Richard Kirkland was the son of John Kirkland, an estimable citizen of Kershaw county, a plain, substantial farmer of the olden time. In 1861 he entered, as a private, Captain J. D. Kennedy's Company (E) of the Second South Carolina Volunteers, in which company he was a sergeant in December, 1862. The day after the sanguinary battle of Fredericksburg, Kershaw's Brigade occupied the road at the foot of Marye's hill and. the ground about Marye's house, the scene of their desperate defence of the day before. One hundred and fifty yards in front of the road, the stone-facing of which constituted the famous stone wall, lay Syke's Division of Regulars, United States Army, between whom and our troops a murderous skirmish occupied the whole day, fatal to many who heedlessly exposed themselves, even for a moment. The ground between the lines was bridged with the wounded, dead, and dying Federals, victims of the many desperate and gallant assaults of that column of 30,000 brave men hurled vainly against that impregnable position. All that day those wounded men rent the air with their groans and their agonizing cries of “Water! Water!” In the afternoon the general sat in the north room, up-stairs, of Mrs. Stevens's house, in front of the road, surveying the field, when Kirkland came up. With an expression of indignant remonstrance pervading his person, his manner, and the tone of his voice, he said: “ General! I can't stand this.” “What is the matter, sergeant?” asked the general. He replied: “All night and all day I have heard those poor people crying for water, and I can stand it no longer. I come to ask permission to go and give them water.” The general regarded him for a moment with feelings of profound admiration, and said: “Kirkland, don't you know that you would get a bullet through your head the moment you stepped over the wall?” “Yes, sir,” he said, “I know that; but if you will let me, I am willing to try it.” After a pause the general said: “Kirkland, I ought not to allow you to run such a risk, but the sentiment which actuates you is so noble that I will not refuse your request, trusting that God may protect you. You may go.” The sergeant's eye lighted up with pleasure. He said, “Thank you, sir,” and ran rapidly down-stairs. The general heard him pause for a moment, and then return, bounding two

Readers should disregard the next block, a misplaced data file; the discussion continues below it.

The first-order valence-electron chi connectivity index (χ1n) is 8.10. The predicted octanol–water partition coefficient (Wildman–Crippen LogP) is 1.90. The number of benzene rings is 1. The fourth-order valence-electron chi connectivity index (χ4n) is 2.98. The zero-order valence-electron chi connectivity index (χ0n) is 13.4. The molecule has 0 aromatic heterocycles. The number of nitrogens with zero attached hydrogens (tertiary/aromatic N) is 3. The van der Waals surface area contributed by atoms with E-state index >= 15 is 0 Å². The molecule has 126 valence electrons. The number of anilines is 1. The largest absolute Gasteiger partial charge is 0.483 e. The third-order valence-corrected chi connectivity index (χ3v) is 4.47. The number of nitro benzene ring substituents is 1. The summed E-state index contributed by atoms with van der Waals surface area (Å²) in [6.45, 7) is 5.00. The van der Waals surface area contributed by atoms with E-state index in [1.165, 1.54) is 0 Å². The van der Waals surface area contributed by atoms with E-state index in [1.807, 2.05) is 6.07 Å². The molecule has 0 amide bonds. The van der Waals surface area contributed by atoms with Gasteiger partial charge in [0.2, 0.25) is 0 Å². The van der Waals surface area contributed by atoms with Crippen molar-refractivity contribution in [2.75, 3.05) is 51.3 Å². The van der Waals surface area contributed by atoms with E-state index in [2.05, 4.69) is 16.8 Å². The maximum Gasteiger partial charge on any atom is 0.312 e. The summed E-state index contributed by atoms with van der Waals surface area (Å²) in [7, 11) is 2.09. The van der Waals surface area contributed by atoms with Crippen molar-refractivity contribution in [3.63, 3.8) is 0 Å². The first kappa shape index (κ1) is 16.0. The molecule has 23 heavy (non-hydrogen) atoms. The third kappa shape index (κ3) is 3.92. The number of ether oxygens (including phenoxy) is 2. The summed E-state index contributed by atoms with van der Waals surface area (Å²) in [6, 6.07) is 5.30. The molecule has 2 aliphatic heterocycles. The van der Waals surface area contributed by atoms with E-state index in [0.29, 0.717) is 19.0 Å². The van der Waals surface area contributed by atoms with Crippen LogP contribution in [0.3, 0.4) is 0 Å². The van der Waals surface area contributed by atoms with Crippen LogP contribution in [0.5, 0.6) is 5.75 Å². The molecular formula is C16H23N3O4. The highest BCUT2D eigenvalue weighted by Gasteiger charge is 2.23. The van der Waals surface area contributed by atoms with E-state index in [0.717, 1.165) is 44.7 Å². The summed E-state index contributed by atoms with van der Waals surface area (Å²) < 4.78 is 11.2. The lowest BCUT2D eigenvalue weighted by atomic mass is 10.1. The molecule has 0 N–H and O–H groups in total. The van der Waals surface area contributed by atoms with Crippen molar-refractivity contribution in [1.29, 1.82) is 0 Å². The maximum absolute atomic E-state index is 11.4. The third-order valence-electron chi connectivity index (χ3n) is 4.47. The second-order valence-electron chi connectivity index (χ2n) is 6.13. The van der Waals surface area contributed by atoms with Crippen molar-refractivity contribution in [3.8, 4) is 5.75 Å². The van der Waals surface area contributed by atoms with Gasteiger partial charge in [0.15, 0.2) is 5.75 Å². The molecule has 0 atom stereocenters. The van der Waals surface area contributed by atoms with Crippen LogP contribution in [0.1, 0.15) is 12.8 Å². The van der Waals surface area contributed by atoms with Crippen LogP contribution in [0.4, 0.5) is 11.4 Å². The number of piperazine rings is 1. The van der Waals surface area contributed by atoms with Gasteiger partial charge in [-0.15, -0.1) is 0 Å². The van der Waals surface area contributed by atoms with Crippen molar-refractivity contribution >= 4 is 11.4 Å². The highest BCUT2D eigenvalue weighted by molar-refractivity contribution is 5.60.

This text is part of:
Table of Contents:
Chapter 1 : religious elements in the army.
Chapter 2 : influence of Christian officers.
Chapter 3 : influence of Christian officers—continued.
Chapter 4 : influence of Christian officers—concluded.
Chapter 5 : Bible and colportage work.
Chapter 6 : hospital work.
Chapter 7 : work of the chaplains and missionaries.
Chapter 8 : eagerness of the soldiers to hear the Gospel .
Chapter 9 : State of religion in 1861 - 62 .
Chapter 10 : revivals in the Lower Valley and around Fredericksburg .
Chapter 11 : the great revival along the Rapidan .
Chapter 12 : progress of the work in 1864 - 65 .
Chapter 13 : results of the work and proofs of its genuineness
Appendix: letters from our army workers.
Appendix no. 2 : the work of grace in other armies of the Confederacy .
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